If you have a talent for numbers and a desire to work in business, a career as an actuary may be for you. Consistently rated as one of the best jobs in America, an actuary uses mathematical models and analytic skills to assess financial security and quantify risk. Wartburg’s rigorous program—grounded in economics, finance, and mathematics—prepares students for a successful career in the world of risk management.
Housed in the Department of Mathematics, Computer Science & Physics, the actuarial science program prepares students to pass the initial certification exams before they graduate. More than that, Wartburg students also graduate equipped with the communication skills needed to become leaders in the field and the public face of the company they represent. In addition to classroom work, our students gain real-world experience at internships in a variety of fields, allowing them to better explore their interests and attain successful careers in a growing industry.
- Actuary was listed as the fourth-best job, with a median salary of $93,680, in 2012-13, according to the Bureau of Labor Statistics.
- Your degree also will prepare you for a career as a mathematician or statistician, the No. 1 and No. 3 best jobs, respectively.
- The profession is expected to grow by 26 percent by 2022, compared to an 11 percent average for all occupations.
- Most actuaries live and work in the Northeast (Manhattan is a financial capital) and in the Midwest, where many large corporations are headquartered.
- Actuaries work in the insurance industry, for private corporations, government, or as independent consultants. The choice is yours.
Common Learning Outcomes
Wartburg College is a learning community built upon an integrative curriculum, a rich variety of learning-focused co-curricular activities, and intentional opportunities for reflection and discussion.
These outcome statements define the expectations of a Wartburg education and provide the benchmarks against which the College holds itself accountable.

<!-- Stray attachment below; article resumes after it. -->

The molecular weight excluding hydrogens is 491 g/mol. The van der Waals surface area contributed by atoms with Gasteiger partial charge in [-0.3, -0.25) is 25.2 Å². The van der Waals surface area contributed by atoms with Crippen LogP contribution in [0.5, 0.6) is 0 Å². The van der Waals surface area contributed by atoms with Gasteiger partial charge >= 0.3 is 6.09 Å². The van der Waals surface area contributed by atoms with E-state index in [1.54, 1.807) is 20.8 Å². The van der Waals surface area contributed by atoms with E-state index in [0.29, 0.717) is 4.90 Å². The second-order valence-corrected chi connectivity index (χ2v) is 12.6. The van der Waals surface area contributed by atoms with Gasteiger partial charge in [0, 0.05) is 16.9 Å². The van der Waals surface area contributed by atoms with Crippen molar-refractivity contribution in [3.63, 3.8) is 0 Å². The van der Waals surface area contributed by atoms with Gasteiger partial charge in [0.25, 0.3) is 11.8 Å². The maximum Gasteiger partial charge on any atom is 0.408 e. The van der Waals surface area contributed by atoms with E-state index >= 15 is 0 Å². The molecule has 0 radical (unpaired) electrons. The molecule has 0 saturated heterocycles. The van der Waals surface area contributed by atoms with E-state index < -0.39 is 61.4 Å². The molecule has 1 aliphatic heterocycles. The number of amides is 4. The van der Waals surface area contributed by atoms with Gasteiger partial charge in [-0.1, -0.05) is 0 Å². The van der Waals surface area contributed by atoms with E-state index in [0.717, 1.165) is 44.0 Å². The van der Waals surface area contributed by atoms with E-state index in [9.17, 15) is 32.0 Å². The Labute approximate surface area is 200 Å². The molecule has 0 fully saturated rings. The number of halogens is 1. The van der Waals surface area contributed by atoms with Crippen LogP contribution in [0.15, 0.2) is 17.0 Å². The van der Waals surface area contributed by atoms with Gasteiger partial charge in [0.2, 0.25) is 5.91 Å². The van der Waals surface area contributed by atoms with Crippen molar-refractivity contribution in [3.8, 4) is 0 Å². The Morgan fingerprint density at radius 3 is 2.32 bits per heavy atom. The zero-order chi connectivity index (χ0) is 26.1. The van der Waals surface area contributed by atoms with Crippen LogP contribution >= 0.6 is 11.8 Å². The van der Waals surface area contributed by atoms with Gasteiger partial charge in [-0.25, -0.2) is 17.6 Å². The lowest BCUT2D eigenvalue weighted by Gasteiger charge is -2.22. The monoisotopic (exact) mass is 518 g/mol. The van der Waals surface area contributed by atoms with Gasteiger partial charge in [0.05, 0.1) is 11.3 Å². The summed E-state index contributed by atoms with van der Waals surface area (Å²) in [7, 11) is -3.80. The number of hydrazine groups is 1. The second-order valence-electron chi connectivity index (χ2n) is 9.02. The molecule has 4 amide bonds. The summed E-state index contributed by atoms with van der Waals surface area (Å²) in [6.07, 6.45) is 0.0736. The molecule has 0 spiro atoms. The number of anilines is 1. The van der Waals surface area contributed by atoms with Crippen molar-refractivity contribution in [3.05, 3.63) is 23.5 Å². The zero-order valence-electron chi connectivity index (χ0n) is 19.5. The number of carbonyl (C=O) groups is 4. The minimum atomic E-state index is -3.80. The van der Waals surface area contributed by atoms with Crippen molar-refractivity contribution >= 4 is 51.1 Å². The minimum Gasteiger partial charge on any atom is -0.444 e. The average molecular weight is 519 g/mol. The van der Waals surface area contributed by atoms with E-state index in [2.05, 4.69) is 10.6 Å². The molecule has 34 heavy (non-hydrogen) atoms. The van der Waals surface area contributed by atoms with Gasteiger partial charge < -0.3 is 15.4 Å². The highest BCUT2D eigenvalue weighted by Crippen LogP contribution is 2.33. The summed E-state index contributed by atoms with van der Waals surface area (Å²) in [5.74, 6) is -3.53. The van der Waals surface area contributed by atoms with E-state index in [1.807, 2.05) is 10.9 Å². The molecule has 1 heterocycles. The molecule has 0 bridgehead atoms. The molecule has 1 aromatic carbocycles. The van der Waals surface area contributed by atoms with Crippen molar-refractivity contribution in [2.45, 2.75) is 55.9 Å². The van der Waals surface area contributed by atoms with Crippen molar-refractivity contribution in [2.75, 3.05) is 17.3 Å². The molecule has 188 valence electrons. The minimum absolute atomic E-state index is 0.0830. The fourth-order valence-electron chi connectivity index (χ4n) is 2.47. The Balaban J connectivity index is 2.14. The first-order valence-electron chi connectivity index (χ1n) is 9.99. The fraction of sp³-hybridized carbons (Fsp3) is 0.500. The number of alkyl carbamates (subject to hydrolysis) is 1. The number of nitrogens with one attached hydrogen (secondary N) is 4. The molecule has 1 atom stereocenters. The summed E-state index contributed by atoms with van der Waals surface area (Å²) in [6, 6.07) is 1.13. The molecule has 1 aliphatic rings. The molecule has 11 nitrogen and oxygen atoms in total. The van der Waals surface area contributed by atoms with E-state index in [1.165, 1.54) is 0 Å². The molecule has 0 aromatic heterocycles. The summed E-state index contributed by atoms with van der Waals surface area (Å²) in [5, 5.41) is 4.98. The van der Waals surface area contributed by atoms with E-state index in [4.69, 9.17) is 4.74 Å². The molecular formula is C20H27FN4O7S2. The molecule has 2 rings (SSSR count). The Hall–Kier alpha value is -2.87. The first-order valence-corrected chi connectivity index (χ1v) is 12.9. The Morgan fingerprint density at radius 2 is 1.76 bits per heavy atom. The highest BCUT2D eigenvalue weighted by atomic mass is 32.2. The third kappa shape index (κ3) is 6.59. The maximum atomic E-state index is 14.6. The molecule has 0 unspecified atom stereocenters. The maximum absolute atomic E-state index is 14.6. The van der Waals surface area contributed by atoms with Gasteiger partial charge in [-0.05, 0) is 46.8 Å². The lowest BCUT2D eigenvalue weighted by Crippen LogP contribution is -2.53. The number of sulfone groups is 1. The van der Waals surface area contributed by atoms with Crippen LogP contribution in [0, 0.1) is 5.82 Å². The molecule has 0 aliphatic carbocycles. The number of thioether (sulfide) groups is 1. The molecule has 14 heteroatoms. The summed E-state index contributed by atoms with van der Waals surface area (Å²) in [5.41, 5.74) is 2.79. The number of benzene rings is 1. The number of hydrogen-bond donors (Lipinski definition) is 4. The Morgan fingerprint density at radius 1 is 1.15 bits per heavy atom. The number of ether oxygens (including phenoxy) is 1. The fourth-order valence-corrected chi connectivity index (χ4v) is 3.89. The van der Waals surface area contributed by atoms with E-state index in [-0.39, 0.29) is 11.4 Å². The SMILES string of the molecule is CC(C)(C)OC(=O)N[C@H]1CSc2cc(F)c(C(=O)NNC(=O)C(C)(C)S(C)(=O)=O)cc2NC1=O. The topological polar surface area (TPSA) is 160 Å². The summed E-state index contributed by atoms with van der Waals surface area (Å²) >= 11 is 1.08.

- Broad and Integrative Knowledge: Students will demonstrate a breadth of knowledge and the ability to make connections across a range of disciplines.
- Deep and Distinctive Knowledge: Students will demonstrate a depth of knowledge and the ability to use and apply the distinctive methods and forms of inquiry within the disciplinary area of the academic major.
- Collaboration: Students will work effectively in collaboration with others, being respectful and civil toward others.
- Ethics and Engagement: Students will articulate the ways in which faith and ethics inform their decisions, actions, and engagement as community members.
- Communication: Students will communicate effectively and appropriately in writing and speaking.
- Cultural Competence: Students will demonstrate the ability to appropriately, respectfully, and effectively communicate and work with people of diverse backgrounds and perspectives.
19 course credits:
- AC 121 Principles of Accounting I
- BA 325 Business Communication or
- EN 325 Business Communication
- BA 334 Business Finance
- BA 365 Principles of Insurance
- BA 480 Financial Modeling
- CS 110 Introduction to Information Systems
- CS 120 Introduction to Computers and Programming
- EC 117 Principles of Macroeconomics
- EC 118 Principles of Microeconomics
- EC 342 Financial Markets and Modern Money
- EC 401 Econometrics
- MA 250 Applied Calculus
- MA 251 Foundational Differential Calculus
- MA 252 Foundational Integral Calculus
- MA 255 Multivariable Calculus
- MA 301 Linear Algebra
- MA 313 Mathematical Probability and Statistics
- MA 314 Statistical Applications
- MA 316 Actuarial Mathematics
One course credit from:
- BA 460 Senior Seminar in Business
- EC 461 Senior Thesis I and
- EC 462 Senior Thesis II
- MA 461 Perspectives in Mathematics